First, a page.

The number of students getting bachelor’s degrees in education has declined over the last 30 years, making up only 4% of over two million degrees issued in 2020. This drop could be happening because of various reasons, including education majors not getting the support they need in the transition to the professional world.
Not only must students be aware of the unique challenges that come with teaching in the real world, but they must also develop their professionalism to be as confident and effective in their role as possible. Guidance on how exactly to do this could make a difference in inspiring a new wave of professional educators.
Before we offer tips on how you can improve your professionalism to prepare for the work world, let’s touch on some of the challenges education majors encounter when they’re transitioning into their professional educator roles.
Challenges Education Majors Face When Entering the Professional World
Transitioning into the professional world and working with students is much more challenging than most people think. The nerves that come with entering the classroom as a teacher could make a student second guess their decision to become an educator.
It’s also hard to grasp just how difficult it is to work with a variety of students on a full-time basis when you’re in college. It’s a fast-paced, ever-changing environment that you must be ready for if you want to succeed.
Finally, if you start teaching right out of college, you’re still pretty young. You may not feel like you’re the established professional educator that you are because of this. You’re still growing into a mature adult. So, you may not think you have the leadership skills to work with children effectively, hindering your confidence and growth in the profession.
Thankfully, there’s a way to thrive despite these challenges in the transition phase.
Tips for Mastering Professionalism as an Educator
It’s much easier to navigate challenges in the professional world when you exhibit professionalism.
This is because professionalism involves being confident, setting high standards for how you work, and showing how much you care about your students. You’re willing to tackle obstacles to provide a positive educational experience.
To master professionalism as an educator, start with improving your self-image.
Improve Your Self-Image
Being a successful teacher requires confidence, so you can effectively communicate with your students and colleagues. You need it to take on challenges and find adequate solutions. You need confidence to be successful in all that you do as a teacher.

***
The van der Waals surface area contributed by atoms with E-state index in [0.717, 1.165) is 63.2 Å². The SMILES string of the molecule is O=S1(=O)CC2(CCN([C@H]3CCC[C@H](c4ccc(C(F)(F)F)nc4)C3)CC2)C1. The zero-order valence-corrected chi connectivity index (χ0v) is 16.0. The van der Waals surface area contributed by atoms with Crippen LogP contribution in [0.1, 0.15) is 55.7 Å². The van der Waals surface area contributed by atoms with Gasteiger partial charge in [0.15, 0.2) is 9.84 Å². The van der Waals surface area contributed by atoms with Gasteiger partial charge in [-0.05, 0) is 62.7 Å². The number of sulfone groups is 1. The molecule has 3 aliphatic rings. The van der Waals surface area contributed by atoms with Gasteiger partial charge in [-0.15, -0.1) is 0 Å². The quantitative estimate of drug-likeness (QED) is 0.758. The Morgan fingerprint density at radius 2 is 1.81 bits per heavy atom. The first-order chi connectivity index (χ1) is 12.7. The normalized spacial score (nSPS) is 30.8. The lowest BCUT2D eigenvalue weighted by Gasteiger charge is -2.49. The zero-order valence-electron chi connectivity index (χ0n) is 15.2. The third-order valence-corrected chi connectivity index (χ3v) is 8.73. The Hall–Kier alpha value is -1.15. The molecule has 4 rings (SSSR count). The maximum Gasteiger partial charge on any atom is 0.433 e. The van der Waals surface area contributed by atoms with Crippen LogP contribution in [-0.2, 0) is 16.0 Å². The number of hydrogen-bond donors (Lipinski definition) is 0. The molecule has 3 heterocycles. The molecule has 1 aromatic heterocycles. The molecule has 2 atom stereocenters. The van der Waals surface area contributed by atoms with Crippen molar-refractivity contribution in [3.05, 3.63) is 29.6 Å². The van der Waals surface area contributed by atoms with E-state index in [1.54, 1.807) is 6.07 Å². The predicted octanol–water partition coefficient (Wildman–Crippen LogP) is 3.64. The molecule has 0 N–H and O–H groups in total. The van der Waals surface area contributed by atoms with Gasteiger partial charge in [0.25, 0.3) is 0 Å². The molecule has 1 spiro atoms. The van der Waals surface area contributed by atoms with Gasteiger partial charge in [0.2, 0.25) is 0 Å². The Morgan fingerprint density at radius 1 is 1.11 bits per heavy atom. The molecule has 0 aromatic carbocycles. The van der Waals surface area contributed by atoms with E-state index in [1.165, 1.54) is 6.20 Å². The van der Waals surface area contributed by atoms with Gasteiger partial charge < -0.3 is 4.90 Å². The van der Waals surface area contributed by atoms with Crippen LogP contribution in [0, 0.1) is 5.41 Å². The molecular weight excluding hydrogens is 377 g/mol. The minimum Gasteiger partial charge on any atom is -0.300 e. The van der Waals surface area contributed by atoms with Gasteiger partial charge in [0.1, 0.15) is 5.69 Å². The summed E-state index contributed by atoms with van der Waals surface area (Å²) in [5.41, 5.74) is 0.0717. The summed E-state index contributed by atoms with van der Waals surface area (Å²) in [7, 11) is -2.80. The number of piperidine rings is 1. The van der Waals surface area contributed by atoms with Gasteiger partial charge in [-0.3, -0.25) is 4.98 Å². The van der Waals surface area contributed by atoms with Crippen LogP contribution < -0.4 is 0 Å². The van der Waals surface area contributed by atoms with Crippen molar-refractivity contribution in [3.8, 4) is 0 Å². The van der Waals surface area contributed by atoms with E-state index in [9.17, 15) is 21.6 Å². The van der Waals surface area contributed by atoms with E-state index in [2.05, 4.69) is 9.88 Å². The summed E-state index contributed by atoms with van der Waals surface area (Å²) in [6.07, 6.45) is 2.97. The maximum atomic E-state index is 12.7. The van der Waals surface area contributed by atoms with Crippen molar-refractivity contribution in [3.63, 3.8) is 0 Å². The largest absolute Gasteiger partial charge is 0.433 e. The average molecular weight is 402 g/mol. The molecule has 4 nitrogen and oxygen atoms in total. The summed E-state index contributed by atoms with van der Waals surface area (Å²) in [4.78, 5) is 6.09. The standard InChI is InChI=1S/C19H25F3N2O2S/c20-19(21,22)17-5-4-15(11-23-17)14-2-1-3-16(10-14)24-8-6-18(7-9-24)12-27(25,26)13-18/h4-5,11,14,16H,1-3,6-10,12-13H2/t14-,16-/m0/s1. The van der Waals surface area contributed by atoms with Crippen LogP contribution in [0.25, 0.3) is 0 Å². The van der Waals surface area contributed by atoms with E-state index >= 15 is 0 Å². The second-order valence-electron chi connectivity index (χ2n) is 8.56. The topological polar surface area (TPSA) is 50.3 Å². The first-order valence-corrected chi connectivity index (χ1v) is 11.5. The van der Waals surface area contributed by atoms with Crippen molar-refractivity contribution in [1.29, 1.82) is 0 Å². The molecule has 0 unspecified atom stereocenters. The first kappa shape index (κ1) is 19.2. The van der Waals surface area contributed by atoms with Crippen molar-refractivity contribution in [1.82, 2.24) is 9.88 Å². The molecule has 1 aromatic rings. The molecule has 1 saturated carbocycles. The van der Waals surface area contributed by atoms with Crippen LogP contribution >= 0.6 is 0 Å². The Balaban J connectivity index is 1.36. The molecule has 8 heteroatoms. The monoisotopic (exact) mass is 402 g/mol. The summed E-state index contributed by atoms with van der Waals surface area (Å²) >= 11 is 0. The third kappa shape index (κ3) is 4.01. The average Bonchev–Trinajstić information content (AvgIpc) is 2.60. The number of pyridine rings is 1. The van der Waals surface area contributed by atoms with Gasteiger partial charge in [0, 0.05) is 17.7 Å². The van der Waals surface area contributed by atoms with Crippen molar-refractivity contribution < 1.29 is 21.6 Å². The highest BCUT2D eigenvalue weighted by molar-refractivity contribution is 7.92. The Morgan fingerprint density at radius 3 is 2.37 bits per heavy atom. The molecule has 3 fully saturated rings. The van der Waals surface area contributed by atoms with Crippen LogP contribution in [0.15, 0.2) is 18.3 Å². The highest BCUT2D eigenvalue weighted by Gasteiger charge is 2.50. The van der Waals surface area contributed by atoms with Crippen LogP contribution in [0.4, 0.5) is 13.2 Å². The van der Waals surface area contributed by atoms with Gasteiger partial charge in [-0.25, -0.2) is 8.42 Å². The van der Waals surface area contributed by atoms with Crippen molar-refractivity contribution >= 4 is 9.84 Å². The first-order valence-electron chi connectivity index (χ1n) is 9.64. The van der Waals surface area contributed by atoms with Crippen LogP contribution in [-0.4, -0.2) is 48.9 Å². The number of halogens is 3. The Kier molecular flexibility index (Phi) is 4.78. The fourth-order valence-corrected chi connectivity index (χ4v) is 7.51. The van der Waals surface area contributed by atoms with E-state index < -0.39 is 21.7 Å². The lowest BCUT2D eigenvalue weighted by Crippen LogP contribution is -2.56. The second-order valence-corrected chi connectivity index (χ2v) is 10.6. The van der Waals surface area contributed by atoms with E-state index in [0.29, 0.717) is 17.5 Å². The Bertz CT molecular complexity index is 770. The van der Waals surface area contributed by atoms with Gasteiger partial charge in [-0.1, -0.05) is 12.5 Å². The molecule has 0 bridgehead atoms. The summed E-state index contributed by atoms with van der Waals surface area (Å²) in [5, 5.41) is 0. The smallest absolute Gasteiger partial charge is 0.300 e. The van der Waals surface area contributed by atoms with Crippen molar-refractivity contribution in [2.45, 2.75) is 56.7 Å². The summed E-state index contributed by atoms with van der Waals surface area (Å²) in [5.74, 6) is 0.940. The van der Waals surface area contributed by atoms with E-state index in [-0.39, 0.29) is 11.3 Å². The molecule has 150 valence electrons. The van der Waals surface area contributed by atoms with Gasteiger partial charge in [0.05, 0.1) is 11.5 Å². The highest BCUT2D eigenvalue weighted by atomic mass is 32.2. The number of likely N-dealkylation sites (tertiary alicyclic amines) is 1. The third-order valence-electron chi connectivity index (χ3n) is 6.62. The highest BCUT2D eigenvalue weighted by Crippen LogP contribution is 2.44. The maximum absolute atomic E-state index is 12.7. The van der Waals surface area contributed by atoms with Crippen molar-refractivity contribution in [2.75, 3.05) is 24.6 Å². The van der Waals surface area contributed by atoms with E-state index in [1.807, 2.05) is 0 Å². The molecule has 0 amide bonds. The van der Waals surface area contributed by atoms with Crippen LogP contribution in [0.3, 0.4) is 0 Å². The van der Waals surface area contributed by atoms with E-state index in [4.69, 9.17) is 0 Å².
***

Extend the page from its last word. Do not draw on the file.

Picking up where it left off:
But to have confidence, you must first have a positive self-image. How you look at and feel about yourself can affect your confidence. If you look at yourself in a good way, you’re more likely to act with conviction. On the other hand, if you have a negative perception of yourself, self-doubt, low self-esteem, and stress resulting from these confidence issues will follow.
You can improve your self-image by practicing self-care. Doing things that nurture your mind, body, and soul will bring you closer to yourself. You’ll develop a positive relationship with yourself that results in a favorable self-image. Self-care activities can be simple, like getting enough sleep and eating right, or more detailed, like going on a weekend getaway every quarter.
If you need additional support for improving your self-image, try therapy. A therapist can help you further flesh out your self-image issues and develop a plan for addressing them and coping with triggers.
Prepare for Working With Kids
Working with kids is no easy task. Their minds, emotions, and behaviors are still developing, causing them to make decisions and do things that may surprise you.
If you aren’t ready for these types of ups and downs, it may cause you to have negative interactions with your students that hurt them and their educational journey. It could also harm your career progression because you’ll appear unprofessional and unable to handle the job.
Luckily, there are ways to prepare yourself for working with kids. Ensure you’re physically ready for all the moving around you’ll be doing as a teacher. Build a wardrobe of clothes that are professional, comfortable, and allow you to be mobile. And finally, grow your empathy, patience, and enthusiasm.
Preparing to work with kids full-time ahead of time will help you feel more confident in your abilities and ultimately appear more professional.
Be a Positive Role Model
If you want to exude professionalism, work on becoming a positive role model. A positive role model inspires others to live productively and meaningfully. They have integrity. They hold themselves to high standards. They’re someone others can look up to. All of these things are a part of professionalism.
To become a positive role model, you should first identify what you do well and what you need to work on. As you work on your weaknesses, you become a stronger, more well-rounded person. And if you share your journey with your students, you’ll become someone they can relate to and look up to.
Positive role models are also transparent and honest. Communicate openly with the people around you to become a more effective communicator and listener. Finally, establish a set of core values that you’re committed to living by. You need them to ensure you always conduct yourself with integrity.
Feeling and conducting oneself like a professional doesn’t come naturally to every education major transitioning into the professional world. The unique challenges in the process don’t make it any easier. But by applying the tips above, you can master the art of professionalism and move into a professional education role seamlessly.